ROUND-UP March 27-April 16, 2018

For this round-up, I interviewed Laurie Simmons about her new movie My Art for PopMatters, wrote about my feelings about Quentin Tarantino and Inglourious Basterds for Lilith, and checked out the new show Victoriana Reimagined at the Ebenezer Maxwell Mansion in Germantown for Artblog! Enjoy!
"One of the more curious elements of My Art is the thematic similarities among the films Simmons chose for Ellie to work with. With two Marilyn Monroe movies and a movie about a man's love for a mermaid thrown into the mix, a story-beneath-the-story that Simmons is telling about gender comes into focus. In Mr. Peabody and the Mermaid (1948), which Ellie recreates with competing suitor John, 'the message is very much this dream of a perfect female who is mute and childlike and loves you unconditionally.' And Marilyn Monroe's mythic appeal functions in a similar way—the consciously-created version of Marilyn who was na├»ve and un-intellectual, that still has people underestimating her skill and finesse as an actor to this day. Simmons similarly likens the 'malleable, beautiful, fragile' persona of Marilyn to her own series about Japanese sex dolls [The Love Doll, 2009-2011]—that invoking of the ideal woman, 'a silent mermaid'."
"Aldo Raine provides the excuse (and the means) for the Basterds to unleash their rage and fear in the context of righteous fighting. Tarantino, by writing and directing Inglourious Basterds, creates the context in which the Basterds exist, and provides Jewish watchers with an embodiment of that ultimate violent fantasy: Jews killing Nazis, and, specifically, a Jew killing Hitler. This reading is a perfect encapsulation of the dangers of loving a work of art, and identifying its politics with that of its creator: because Inglourious Basterds resonates with me so intensely, I obviously want to assume that Tarantino is a genius, a champion of the oppressed. (I have often joked that Aldo Raine demanding “One! Hundred! Nazi! Scalps!” is now my standard for people who call themselves allies to the Jewish people.)"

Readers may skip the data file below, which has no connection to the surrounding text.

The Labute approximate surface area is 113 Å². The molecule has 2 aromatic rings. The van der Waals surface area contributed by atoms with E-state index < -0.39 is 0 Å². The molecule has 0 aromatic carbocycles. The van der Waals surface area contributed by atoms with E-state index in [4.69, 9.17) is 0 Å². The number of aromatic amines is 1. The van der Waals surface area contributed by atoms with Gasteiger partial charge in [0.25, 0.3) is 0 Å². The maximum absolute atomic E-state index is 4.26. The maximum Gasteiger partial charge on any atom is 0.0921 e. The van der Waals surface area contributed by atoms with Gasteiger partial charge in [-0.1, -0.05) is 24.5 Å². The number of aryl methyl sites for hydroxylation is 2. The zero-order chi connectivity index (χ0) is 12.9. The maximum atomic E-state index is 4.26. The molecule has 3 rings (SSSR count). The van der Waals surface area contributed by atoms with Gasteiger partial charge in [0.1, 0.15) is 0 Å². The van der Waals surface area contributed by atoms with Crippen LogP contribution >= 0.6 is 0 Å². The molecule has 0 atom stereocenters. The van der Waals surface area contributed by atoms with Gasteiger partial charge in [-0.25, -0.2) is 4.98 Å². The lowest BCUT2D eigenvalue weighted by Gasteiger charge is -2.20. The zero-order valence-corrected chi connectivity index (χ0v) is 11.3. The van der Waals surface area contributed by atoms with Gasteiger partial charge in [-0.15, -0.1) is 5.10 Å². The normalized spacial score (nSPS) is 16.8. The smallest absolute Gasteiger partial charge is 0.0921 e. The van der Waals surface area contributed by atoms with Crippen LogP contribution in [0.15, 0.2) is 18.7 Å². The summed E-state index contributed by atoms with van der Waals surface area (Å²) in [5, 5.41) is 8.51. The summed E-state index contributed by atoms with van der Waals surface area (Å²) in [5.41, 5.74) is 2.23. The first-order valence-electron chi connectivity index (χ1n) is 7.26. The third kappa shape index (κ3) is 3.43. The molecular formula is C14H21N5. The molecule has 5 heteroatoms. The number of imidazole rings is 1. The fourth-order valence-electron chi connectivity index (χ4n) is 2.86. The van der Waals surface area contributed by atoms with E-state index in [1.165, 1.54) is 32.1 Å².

"Victoriana Reimagined, the new intervention at Germantown’s Ebenezer Maxwell Mansion, is another example of how contemporary art in a decidedly non-contemporary space can not only delight the eye, but also encourage the viewer to think more deeply and critically about the relationship between past and present. The three artists featured in Victoriana Reimagined — metalsmith and jeweller Melanie Bilenker, painter and sculptor Jacintha Clark, and installation/paper-craft specialist Talia Greene — each chose an aspect of the elegant nineteenth-century house as inspiration for their own work. In turn, each of their works draws attention to, and aims to pull apart, many of the myths surrounding the Victorian era as we understand it, drawing connections between the Victorian era and our own contemporary moment."